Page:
As for the stock, Collier says she really likes the stock and that it's "one of the few buy-rated names I have in the space." She notes that Chuck E. Cheese "dominates the child entertainment segment, is the only real survivor in the space, is a great business in terms of margins, and is continually upgrading stores by adding new games and rides, which is usually a driver in improving same-store-sales."
Collier has a $38 price target on CEC, which she says could "prove to be conservative." She adds that CEC is "still one of the cheapest names in the space, trading at less than approximately six times cash flow."
Analyst Bob Derrington of Morgan Keegan, who was ranked number-one stock picker in the restaurant industry in the Financial Times/Starmine 2009 Global Analyst Awards, has an interesting theory on the violence:
Parents tend to be extremely protective and very defensive when they're with their kids, something we also see on the sports field. When a parent thinks their child is not being treated fairly, they may get aggressive and step in -- especially when there's alcohol involved. However, if there actually was such a big problem with violence systemwide, you wouldn't see Chuck E. Cheese reporting the kind of financial results it does.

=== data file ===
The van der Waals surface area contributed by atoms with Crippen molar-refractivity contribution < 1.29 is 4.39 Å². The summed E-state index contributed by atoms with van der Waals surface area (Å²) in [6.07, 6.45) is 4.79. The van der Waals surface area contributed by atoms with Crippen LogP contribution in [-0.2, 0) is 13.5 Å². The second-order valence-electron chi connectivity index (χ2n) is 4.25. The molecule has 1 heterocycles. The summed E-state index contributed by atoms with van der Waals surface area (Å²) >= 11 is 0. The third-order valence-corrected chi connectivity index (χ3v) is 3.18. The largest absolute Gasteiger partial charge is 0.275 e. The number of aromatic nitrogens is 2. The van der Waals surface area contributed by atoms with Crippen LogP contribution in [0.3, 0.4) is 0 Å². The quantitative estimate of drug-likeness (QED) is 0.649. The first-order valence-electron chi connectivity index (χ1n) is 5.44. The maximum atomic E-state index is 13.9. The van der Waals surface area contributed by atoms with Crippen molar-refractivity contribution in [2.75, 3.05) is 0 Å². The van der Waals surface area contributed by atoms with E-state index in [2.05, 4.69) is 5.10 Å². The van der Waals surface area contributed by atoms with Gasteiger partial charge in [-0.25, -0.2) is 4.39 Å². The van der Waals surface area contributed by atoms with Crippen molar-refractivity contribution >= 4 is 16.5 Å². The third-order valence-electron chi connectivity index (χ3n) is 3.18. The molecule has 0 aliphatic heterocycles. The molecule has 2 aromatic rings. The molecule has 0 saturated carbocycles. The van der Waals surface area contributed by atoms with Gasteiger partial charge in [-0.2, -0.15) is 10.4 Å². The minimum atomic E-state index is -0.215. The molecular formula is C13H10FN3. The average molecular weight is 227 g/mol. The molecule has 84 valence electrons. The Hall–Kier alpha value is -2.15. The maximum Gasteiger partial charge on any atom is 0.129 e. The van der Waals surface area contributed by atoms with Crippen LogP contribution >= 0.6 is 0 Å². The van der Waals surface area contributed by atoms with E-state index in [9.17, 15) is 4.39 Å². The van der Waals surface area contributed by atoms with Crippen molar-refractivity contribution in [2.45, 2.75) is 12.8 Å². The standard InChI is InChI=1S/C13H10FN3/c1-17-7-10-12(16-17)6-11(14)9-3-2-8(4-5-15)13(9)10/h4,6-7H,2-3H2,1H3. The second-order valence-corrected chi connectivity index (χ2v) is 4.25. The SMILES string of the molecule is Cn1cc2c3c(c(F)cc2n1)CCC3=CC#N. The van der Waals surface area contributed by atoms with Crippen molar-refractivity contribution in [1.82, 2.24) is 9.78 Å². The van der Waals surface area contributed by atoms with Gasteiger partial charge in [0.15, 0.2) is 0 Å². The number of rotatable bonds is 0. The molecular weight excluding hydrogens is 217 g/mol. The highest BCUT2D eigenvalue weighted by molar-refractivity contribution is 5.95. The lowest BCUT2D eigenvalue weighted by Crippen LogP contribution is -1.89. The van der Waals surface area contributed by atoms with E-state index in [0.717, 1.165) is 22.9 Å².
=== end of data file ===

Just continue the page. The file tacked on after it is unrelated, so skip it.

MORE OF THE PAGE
Derrington has an Outperform rating on CEC, with a price target in the low-to-mid $40 range over the next 12 months.
"I believe this to be very reasonable, given CEC's operating trends, with current sales initiatives driving positive same-store-sales comps throughout 2010 -- which management continues to roll out as we speak," he remarked. "This will support earnings per share growth of 10-15 percent both this year and next."
Brad Ludington, an equity research analyst at KeyBanc Capital Markets who focuses on the restaurant industry, believes that while alcohol, noise, crowds, and high emotions of children's birthday parties may "play a part in the level of violence at Chuck E. Cheese locations," the numbers may be slightly skewed.
There are Chuck E. Cheese restaurants near bars or other establishments that are open in the evenings, where a fight might break out and spill over into a Chuck E. Cheese parking lot, and the incident gets recorded by the authorities as having occurred at Chuck E. Cheese because that is the address they responded to. From conversations with management, the signs posted prohibiting gang activity and the like have been proactive measures the chain has taken, partially on their own, and partially to satisfy city councils and local legislators.
Ludington sees opportunity in Chuck E. Cheese as an investment, giving it a Buy rating and a $40 price target. "Current sales-driving initiatives could drive same store sales improvements and we believe there is potential for guidance to be raised above current estimates by 2H10."
In short, Chuck E. Cheese seems to be an attractive investment right now. It just doesn't necessarily make for the most relaxing evening out.
For more about the rowdiness, watch Crashing the Party at Chuck E. Cheese: